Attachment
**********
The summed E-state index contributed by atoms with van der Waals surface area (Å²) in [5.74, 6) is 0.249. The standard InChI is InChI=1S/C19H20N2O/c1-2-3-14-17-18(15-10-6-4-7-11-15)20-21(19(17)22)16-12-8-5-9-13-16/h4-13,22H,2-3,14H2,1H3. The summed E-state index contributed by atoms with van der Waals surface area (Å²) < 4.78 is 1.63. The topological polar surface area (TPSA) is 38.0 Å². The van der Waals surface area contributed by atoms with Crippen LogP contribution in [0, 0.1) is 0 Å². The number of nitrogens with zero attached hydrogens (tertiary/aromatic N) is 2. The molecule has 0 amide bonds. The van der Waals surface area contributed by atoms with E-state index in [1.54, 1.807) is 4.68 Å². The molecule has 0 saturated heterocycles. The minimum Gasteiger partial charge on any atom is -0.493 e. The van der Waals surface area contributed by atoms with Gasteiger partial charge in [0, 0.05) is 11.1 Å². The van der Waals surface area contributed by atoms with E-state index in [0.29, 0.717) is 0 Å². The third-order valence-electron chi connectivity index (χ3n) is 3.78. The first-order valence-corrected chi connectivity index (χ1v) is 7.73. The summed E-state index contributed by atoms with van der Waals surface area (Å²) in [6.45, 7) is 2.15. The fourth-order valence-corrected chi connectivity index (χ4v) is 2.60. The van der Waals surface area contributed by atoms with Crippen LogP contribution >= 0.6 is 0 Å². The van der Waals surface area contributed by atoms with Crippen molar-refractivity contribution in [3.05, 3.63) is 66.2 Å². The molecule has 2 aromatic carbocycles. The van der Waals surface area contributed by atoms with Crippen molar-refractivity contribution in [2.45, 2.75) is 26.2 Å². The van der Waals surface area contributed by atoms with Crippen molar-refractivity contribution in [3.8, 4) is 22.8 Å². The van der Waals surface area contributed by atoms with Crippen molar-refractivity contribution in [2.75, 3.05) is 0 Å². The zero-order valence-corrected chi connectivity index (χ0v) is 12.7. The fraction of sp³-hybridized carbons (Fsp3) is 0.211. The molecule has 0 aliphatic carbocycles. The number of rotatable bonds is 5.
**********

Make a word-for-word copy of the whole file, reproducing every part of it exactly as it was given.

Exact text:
The summed E-state index contributed by atoms with van der Waals surface area (Å²) in [5.74, 6) is 0.249. The standard InChI is InChI=1S/C19H20N2O/c1-2-3-14-17-18(15-10-6-4-7-11-15)20-21(19(17)22)16-12-8-5-9-13-16/h4-13,22H,2-3,14H2,1H3. The summed E-state index contributed by atoms with van der Waals surface area (Å²) < 4.78 is 1.63. The topological polar surface area (TPSA) is 38.0 Å². The van der Waals surface area contributed by atoms with Crippen LogP contribution in [0, 0.1) is 0 Å². The number of nitrogens with zero attached hydrogens (tertiary/aromatic N) is 2. The molecule has 0 amide bonds. The van der Waals surface area contributed by atoms with E-state index in [1.54, 1.807) is 4.68 Å². The molecule has 0 saturated heterocycles. The minimum Gasteiger partial charge on any atom is -0.493 e. The van der Waals surface area contributed by atoms with Gasteiger partial charge in [0, 0.05) is 11.1 Å². The van der Waals surface area contributed by atoms with E-state index in [0.29, 0.717) is 0 Å². The third-order valence-electron chi connectivity index (χ3n) is 3.78. The first-order valence-corrected chi connectivity index (χ1v) is 7.73. The summed E-state index contributed by atoms with van der Waals surface area (Å²) in [6.45, 7) is 2.15. The fourth-order valence-corrected chi connectivity index (χ4v) is 2.60. The van der Waals surface area contributed by atoms with Crippen LogP contribution >= 0.6 is 0 Å². The van der Waals surface area contributed by atoms with Crippen molar-refractivity contribution in [3.05, 3.63) is 66.2 Å². The molecule has 2 aromatic carbocycles. The van der Waals surface area contributed by atoms with Crippen molar-refractivity contribution in [2.45, 2.75) is 26.2 Å². The van der Waals surface area contributed by atoms with Crippen molar-refractivity contribution in [3.8, 4) is 22.8 Å². The van der Waals surface area contributed by atoms with Crippen molar-refractivity contribution in [2.75, 3.05) is 0 Å². The zero-order valence-corrected chi connectivity index (χ0v) is 12.7. The fraction of sp³-hybridized carbons (Fsp3) is 0.211. The molecule has 0 aliphatic carbocycles. The number of rotatable bonds is 5.